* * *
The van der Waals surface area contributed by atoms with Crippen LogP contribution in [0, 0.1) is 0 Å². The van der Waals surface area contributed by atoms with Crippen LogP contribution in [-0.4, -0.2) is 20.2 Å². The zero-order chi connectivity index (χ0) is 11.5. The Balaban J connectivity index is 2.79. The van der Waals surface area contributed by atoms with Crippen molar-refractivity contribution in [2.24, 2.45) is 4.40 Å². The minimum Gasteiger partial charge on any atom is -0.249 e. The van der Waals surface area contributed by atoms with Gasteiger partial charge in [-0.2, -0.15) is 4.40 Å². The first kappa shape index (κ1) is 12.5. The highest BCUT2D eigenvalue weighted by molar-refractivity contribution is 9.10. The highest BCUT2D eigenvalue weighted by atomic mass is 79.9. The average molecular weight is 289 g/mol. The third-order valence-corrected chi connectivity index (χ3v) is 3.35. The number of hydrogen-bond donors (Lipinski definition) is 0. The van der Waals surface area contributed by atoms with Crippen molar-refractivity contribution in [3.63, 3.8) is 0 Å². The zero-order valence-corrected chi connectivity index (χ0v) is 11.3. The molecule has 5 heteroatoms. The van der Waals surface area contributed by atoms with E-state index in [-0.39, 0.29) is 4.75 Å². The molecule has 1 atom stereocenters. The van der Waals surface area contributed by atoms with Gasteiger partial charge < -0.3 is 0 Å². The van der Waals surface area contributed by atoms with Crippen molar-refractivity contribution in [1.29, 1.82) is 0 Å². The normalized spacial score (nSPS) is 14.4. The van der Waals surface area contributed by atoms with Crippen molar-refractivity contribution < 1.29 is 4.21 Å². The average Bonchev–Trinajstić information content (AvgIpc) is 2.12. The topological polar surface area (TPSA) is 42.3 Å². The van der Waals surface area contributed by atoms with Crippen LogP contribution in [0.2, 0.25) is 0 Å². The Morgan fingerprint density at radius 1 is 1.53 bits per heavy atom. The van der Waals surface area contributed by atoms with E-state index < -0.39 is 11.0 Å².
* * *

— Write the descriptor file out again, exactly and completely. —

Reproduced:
The van der Waals surface area contributed by atoms with Crippen LogP contribution in [0, 0.1) is 0 Å². The van der Waals surface area contributed by atoms with Crippen LogP contribution in [-0.4, -0.2) is 20.2 Å². The zero-order chi connectivity index (χ0) is 11.5. The Balaban J connectivity index is 2.79. The van der Waals surface area contributed by atoms with Crippen molar-refractivity contribution in [2.24, 2.45) is 4.40 Å². The minimum Gasteiger partial charge on any atom is -0.249 e. The van der Waals surface area contributed by atoms with Gasteiger partial charge in [-0.2, -0.15) is 4.40 Å². The first kappa shape index (κ1) is 12.5. The highest BCUT2D eigenvalue weighted by molar-refractivity contribution is 9.10. The highest BCUT2D eigenvalue weighted by atomic mass is 79.9. The average molecular weight is 289 g/mol. The third-order valence-corrected chi connectivity index (χ3v) is 3.35. The number of hydrogen-bond donors (Lipinski definition) is 0. The van der Waals surface area contributed by atoms with Crippen molar-refractivity contribution in [3.63, 3.8) is 0 Å². The zero-order valence-corrected chi connectivity index (χ0v) is 11.3. The molecule has 5 heteroatoms. The van der Waals surface area contributed by atoms with E-state index in [-0.39, 0.29) is 4.75 Å². The molecule has 1 atom stereocenters. The van der Waals surface area contributed by atoms with Gasteiger partial charge < -0.3 is 0 Å². The van der Waals surface area contributed by atoms with Crippen molar-refractivity contribution in [1.29, 1.82) is 0 Å². The normalized spacial score (nSPS) is 14.4. The van der Waals surface area contributed by atoms with Crippen molar-refractivity contribution < 1.29 is 4.21 Å². The average Bonchev–Trinajstić information content (AvgIpc) is 2.12. The topological polar surface area (TPSA) is 42.3 Å². The van der Waals surface area contributed by atoms with Crippen LogP contribution in [0.2, 0.25) is 0 Å². The Morgan fingerprint density at radius 1 is 1.53 bits per heavy atom. The van der Waals surface area contributed by atoms with E-state index < -0.39 is 11.0 Å².